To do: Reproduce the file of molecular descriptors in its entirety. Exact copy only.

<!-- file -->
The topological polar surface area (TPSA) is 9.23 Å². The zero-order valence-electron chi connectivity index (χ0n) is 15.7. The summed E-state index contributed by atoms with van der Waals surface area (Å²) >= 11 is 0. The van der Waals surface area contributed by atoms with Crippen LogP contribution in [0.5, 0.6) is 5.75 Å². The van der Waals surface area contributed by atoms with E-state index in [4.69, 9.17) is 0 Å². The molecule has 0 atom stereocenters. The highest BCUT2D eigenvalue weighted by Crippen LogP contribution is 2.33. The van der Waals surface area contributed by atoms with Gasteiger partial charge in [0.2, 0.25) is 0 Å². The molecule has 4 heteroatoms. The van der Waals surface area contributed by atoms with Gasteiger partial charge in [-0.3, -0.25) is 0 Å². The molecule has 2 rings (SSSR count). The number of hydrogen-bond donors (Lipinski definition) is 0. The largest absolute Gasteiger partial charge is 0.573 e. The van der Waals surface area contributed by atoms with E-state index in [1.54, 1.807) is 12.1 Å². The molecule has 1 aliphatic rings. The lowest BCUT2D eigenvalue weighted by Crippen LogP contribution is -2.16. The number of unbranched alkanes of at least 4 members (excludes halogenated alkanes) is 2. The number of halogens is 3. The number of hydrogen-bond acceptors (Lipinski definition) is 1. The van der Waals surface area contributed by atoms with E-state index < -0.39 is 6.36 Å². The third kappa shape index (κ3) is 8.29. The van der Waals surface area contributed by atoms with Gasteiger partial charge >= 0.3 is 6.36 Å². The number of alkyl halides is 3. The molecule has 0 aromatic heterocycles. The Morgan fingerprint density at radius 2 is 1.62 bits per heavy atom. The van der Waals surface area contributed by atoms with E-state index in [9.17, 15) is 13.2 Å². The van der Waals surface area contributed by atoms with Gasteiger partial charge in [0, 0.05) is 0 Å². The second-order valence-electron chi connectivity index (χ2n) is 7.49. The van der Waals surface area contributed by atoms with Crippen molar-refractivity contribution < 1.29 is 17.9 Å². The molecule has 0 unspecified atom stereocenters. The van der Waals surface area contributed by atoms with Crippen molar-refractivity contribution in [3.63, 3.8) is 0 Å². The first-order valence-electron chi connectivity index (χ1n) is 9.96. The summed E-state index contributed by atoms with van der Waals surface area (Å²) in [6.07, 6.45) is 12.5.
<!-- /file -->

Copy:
The topological polar surface area (TPSA) is 9.23 Å². The zero-order valence-electron chi connectivity index (χ0n) is 15.7. The summed E-state index contributed by atoms with van der Waals surface area (Å²) >= 11 is 0. The van der Waals surface area contributed by atoms with Crippen LogP contribution in [0.5, 0.6) is 5.75 Å². The van der Waals surface area contributed by atoms with E-state index in [4.69, 9.17) is 0 Å². The molecule has 0 atom stereocenters. The highest BCUT2D eigenvalue weighted by Crippen LogP contribution is 2.33. The van der Waals surface area contributed by atoms with Gasteiger partial charge in [0.2, 0.25) is 0 Å². The molecule has 4 heteroatoms. The van der Waals surface area contributed by atoms with Gasteiger partial charge in [-0.3, -0.25) is 0 Å². The molecule has 2 rings (SSSR count). The number of hydrogen-bond donors (Lipinski definition) is 0. The largest absolute Gasteiger partial charge is 0.573 e. The van der Waals surface area contributed by atoms with E-state index in [1.54, 1.807) is 12.1 Å². The molecule has 1 aliphatic rings. The lowest BCUT2D eigenvalue weighted by Crippen LogP contribution is -2.16. The number of unbranched alkanes of at least 4 members (excludes halogenated alkanes) is 2. The number of halogens is 3. The number of hydrogen-bond acceptors (Lipinski definition) is 1. The van der Waals surface area contributed by atoms with E-state index < -0.39 is 6.36 Å². The third kappa shape index (κ3) is 8.29. The van der Waals surface area contributed by atoms with Gasteiger partial charge >= 0.3 is 6.36 Å². The number of alkyl halides is 3. The molecule has 0 aromatic heterocycles. The Morgan fingerprint density at radius 2 is 1.62 bits per heavy atom. The van der Waals surface area contributed by atoms with E-state index in [9.17, 15) is 13.2 Å². The van der Waals surface area contributed by atoms with Gasteiger partial charge in [0, 0.05) is 0 Å². The second-order valence-electron chi connectivity index (χ2n) is 7.49. The van der Waals surface area contributed by atoms with Crippen molar-refractivity contribution < 1.29 is 17.9 Å². The molecule has 0 unspecified atom stereocenters. The van der Waals surface area contributed by atoms with Crippen molar-refractivity contribution in [3.63, 3.8) is 0 Å². The first-order valence-electron chi connectivity index (χ1n) is 9.96. The summed E-state index contributed by atoms with van der Waals surface area (Å²) in [6.07, 6.45) is 12.5.